Sunday, 7 August 2011

Tragedy At 3.21pm (2010)

On Sunday, May 28, 1978, the most tragic incident in Australian first grade Rugby League history took place, when twenty-one minutes into the first half of the bottom of the table clash, between last placed Newtown and third last Penrith at Henson Park, a scrum collapsed.

The collapse lead to a severe injury to the 21 year-old Gilgandra prop forward, playing just his sixth first grade game for Penrith. Sadly it was also his last.

John Farragher had packed into the scrum at prop on the right-hand side. The loosely packed scrum, which had long been the scourge of commentators and fans alike, began to twist to his left.

Farragher’s neck was twisted hard against his right shoulder and his left arm was still over the neck of his hooker George Longhurst. As he began to lose his balance, the scrum also began to collapse. With his neck in a horrible position, he fell to the ground underneath his Newtown opponent in the scrum. The Newtown player was unable to prevent himself from falling and he fell on top of Farragher.

As the players collected themselves and started to clear the area, Farragher lay motionless on the ground, unable to move any of his limbs.

Dr Bill Monaghan, the Henson Park official medic, was quick to the scene and immediately knew that this injury was very severe indeed. He instantly called for a neck brace and stretcher and had Farragher rushed off the ground and into an ambulance.

Dr Monaghan was very concerned and requested that the ambulance have a police escort to ensure Farragher got to hospital unimpeded and as quickly as possible.

While his team-mates played on, oblivious to the extent of his injury, recording just their third victory of the year, Farragher was in intensive care having his injuries inspected.

It was found he had dislocated his neck and damaged his spinal cord. Doctors were able to successfully correct his neck, but they weren’t going to know how bad the spinal damage was for a few days.

The next day, he had some feeling in his right arm. Doctors were hopeful that he would avoid any severe disabilities but knew that such a prospect was unlikely.

An article about Farragher’s injury appeared on the front page of the Sydney Morning Herald along with an image of him being stretchered off the field. His condition was reported as stable.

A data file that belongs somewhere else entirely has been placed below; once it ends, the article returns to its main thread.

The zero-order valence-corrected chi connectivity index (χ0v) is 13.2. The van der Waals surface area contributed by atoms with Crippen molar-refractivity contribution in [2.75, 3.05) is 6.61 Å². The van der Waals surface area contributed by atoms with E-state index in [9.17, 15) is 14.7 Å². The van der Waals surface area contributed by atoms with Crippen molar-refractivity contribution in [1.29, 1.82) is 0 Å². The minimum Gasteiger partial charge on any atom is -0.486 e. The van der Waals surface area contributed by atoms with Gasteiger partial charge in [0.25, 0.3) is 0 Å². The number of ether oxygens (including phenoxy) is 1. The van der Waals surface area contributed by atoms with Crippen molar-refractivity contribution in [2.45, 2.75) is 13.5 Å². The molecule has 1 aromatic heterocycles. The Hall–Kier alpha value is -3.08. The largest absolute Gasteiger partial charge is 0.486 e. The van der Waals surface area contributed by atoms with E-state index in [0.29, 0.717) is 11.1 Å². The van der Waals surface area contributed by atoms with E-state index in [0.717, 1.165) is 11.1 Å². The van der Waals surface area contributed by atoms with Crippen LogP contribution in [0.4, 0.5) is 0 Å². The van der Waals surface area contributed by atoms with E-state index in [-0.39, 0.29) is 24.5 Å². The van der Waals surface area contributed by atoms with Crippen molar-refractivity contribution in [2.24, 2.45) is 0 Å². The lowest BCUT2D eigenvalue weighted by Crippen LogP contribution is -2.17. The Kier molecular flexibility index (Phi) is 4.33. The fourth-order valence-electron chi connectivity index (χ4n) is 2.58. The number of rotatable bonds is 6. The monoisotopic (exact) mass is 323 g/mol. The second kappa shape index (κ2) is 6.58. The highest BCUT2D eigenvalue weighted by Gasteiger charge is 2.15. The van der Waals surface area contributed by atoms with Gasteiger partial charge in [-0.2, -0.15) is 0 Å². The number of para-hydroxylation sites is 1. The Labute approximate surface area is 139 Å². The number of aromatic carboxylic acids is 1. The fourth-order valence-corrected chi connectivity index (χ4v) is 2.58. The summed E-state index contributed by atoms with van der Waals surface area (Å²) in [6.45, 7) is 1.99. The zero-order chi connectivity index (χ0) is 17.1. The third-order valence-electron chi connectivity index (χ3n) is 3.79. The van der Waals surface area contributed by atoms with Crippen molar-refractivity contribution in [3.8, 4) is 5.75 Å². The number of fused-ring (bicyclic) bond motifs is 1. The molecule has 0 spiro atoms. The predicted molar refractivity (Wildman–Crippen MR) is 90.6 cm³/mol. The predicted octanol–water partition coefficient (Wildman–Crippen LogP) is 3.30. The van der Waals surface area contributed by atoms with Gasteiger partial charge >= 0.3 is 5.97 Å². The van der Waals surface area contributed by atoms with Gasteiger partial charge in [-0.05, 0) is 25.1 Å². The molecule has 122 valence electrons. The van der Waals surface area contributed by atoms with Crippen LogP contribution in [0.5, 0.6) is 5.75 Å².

On Tuesday, July 30, two days after the injury, Penrith announced they would be setting up a trust fund later that week for Farragher. The appeal fund would be designed to provide Farragher with enough money for the rest of his life. Setting up this fund was first priority for Penrith, whose officials hadn’t even looked at the match footage until the fund had been created.

The next day the Sydney Morning Herald ran another front page story revealing that Farragher was a quadriplegic. Penrith revealed that the John Farragher Trust Fund was created. The Parramatta club also announced that they will donate a large percentage of their gate takings into the fund from their upcoming match.

Another appeal had also been created in Farragher’s home town of Gilgandra by the locals, who wanted to do what they could to help John and his family.
Farragher was kept in intensive care and the spinal unit for another week before being allowed to return home, unable to walk ever again. John managed to prove to be an inspiration for people everywhere by continuing to have as much of a normal life as possible. He managed to become a father at age 31 to son Jake, ten years after becoming a quadriplegic. He was also employed by Penrith Leagues Club, where he has worked for almost 30 years.

His son Jake played in the Toyota Cup for Cronulla in 2008 as a prop, just like his old man.

But as much as there is the silver lining to this horrific story, there is still the tragedy which will never be forgotten.

Fellow Panthers prop, friend and room-mate at the time of the injury, Ross Cale was in tears when seeing his mate motionless on the ground, and then hearing the question no one wants to have to answer from a mate in despair and in need of support.

“Will I be a cripple?”

1 comment:

  1. Just read this story about John who Iv'e become a good friend of through business and seeing him regularly at Panthers. As most would know John has just been honoured in the Australia Day list of special people and must say he deserves his award for for his caring attitude to all that meet him and the hundreds of times he has arranged for jersies and other memorabilia to be signed for fund raisers for people in need of financial assistance.Hope you continue to keep on with your great work John and congratulations on your award.
    Peter Hampton
    Cranebrook NSW


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